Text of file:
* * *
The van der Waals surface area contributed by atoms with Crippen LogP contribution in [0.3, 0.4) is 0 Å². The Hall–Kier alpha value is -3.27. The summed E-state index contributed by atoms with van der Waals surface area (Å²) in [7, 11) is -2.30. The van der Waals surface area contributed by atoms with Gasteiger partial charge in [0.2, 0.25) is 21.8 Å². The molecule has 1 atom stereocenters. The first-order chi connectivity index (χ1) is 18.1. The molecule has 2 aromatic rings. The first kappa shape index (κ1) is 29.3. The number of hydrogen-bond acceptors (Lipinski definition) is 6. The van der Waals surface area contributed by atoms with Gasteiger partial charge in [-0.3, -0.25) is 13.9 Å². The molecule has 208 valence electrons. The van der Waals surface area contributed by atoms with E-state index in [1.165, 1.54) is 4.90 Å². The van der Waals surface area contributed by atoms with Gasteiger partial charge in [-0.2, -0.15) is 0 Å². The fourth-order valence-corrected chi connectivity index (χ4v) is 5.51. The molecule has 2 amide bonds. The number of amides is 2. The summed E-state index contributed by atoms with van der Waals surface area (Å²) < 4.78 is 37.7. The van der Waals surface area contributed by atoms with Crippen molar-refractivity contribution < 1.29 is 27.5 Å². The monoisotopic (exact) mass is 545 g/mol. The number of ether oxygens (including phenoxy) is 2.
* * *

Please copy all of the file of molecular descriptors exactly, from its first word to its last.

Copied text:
The van der Waals surface area contributed by atoms with Crippen LogP contribution in [0.3, 0.4) is 0 Å². The Hall–Kier alpha value is -3.27. The summed E-state index contributed by atoms with van der Waals surface area (Å²) in [7, 11) is -2.30. The van der Waals surface area contributed by atoms with Gasteiger partial charge in [0.2, 0.25) is 21.8 Å². The molecule has 1 atom stereocenters. The first-order chi connectivity index (χ1) is 18.1. The molecule has 2 aromatic rings. The first kappa shape index (κ1) is 29.3. The number of hydrogen-bond acceptors (Lipinski definition) is 6. The van der Waals surface area contributed by atoms with Gasteiger partial charge in [-0.3, -0.25) is 13.9 Å². The molecule has 208 valence electrons. The van der Waals surface area contributed by atoms with E-state index in [1.165, 1.54) is 4.90 Å². The van der Waals surface area contributed by atoms with Gasteiger partial charge in [-0.2, -0.15) is 0 Å². The fourth-order valence-corrected chi connectivity index (χ4v) is 5.51. The molecule has 2 amide bonds. The number of amides is 2. The summed E-state index contributed by atoms with van der Waals surface area (Å²) < 4.78 is 37.7. The van der Waals surface area contributed by atoms with Crippen molar-refractivity contribution < 1.29 is 27.5 Å². The monoisotopic (exact) mass is 545 g/mol. The number of ether oxygens (including phenoxy) is 2.